The weaned calves are moved to the feedlot and worked up on feed to maximize potential in the April/May marketing months. The feedlot retains ownership of their raised calves. They privately purchase other feeders and custom feed for several Nebraska, Colorado and Wyoming ranches.
Imperial Beef, located 12 miles north and 1½ miles east of Imperial, NE, is a nationally recognized and established feedyard committed to excellence and helping provide some of the nation’s best beef. Imperial Beef strives to help local farmers and ranchers maximize profits through many available programs. Imperial Beef has continually upgraded facilities and equipment to meet the ever changing needs of the cattle feeding industry. Great pride is taken in the quality of employees and personnel as Imperial Beef strives to provide its customers with the best possible experience imaginable. Imperial Beef’s tradition of excellence continues with a steadfast commitment to its employees, the community, animal and land preservation, advanced feeding technology, gain efficiency, and the production of quality beef.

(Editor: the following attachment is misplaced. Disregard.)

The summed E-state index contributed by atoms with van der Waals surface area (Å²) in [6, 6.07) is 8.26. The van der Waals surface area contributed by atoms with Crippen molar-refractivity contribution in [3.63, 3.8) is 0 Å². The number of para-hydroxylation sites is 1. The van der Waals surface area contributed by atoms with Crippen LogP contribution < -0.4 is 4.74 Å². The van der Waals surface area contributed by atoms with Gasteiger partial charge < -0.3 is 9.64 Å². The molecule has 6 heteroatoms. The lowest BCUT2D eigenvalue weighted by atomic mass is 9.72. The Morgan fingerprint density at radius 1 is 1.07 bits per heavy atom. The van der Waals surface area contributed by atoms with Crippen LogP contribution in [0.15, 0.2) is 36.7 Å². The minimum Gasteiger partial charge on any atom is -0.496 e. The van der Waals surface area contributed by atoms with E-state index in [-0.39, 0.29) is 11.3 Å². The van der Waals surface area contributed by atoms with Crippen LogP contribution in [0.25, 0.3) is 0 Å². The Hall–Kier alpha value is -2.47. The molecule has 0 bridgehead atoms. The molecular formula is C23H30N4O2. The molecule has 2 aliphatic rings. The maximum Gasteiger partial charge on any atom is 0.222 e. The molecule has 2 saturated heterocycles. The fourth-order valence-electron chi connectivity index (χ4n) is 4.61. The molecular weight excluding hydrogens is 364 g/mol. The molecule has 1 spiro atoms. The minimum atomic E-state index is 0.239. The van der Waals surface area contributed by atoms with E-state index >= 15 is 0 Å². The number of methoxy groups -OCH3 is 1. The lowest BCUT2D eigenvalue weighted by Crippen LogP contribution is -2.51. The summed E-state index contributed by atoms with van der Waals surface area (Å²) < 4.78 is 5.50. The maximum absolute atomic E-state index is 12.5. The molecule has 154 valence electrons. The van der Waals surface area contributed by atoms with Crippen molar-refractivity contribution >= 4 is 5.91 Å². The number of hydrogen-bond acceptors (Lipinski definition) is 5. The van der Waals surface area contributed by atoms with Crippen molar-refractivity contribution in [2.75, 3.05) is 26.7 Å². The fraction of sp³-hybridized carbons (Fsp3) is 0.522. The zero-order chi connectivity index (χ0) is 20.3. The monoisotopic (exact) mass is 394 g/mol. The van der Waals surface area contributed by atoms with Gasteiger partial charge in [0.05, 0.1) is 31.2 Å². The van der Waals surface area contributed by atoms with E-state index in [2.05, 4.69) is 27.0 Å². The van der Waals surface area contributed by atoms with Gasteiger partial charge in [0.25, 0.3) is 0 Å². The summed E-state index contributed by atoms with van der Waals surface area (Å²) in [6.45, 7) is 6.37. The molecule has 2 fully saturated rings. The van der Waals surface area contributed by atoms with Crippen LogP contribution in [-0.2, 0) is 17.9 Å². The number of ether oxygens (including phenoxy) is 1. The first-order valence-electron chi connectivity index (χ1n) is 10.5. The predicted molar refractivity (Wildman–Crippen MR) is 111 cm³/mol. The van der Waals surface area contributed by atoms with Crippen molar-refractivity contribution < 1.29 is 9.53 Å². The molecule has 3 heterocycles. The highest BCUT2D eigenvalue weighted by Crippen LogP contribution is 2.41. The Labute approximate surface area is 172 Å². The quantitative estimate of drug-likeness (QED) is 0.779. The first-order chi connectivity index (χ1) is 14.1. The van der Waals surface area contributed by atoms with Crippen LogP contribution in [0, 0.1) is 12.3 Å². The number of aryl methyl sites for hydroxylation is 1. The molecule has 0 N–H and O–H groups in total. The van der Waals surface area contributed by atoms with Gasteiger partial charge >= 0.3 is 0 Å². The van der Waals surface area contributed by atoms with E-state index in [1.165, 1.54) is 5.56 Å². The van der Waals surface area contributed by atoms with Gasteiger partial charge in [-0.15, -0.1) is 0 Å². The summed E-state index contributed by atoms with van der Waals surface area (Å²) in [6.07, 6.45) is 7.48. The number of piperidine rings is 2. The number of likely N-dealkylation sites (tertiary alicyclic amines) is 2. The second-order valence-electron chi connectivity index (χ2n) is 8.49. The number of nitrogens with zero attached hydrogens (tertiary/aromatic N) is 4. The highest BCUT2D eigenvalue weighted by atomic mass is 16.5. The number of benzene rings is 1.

Do not miss this opportunity to learn from some of the most experienced grazers and one of the most progressive feedlots in Nebraska as they relate their unique incorporation of grazing techniques and time tested managerial practices that make their operations work. Lunches will be provided. The day concludes with an evening beef dinner featuring a panel discussion of the owners from the tour stops. Come and learn more about the activities of the NGLC and NC. Registration fee is $25 per person and can be paid upon arrival. Preregistration is required for meal counts by contacting the Nebraska Cattlemen at 402 475 2333 or 308 882 4002 (evenings) by May 31.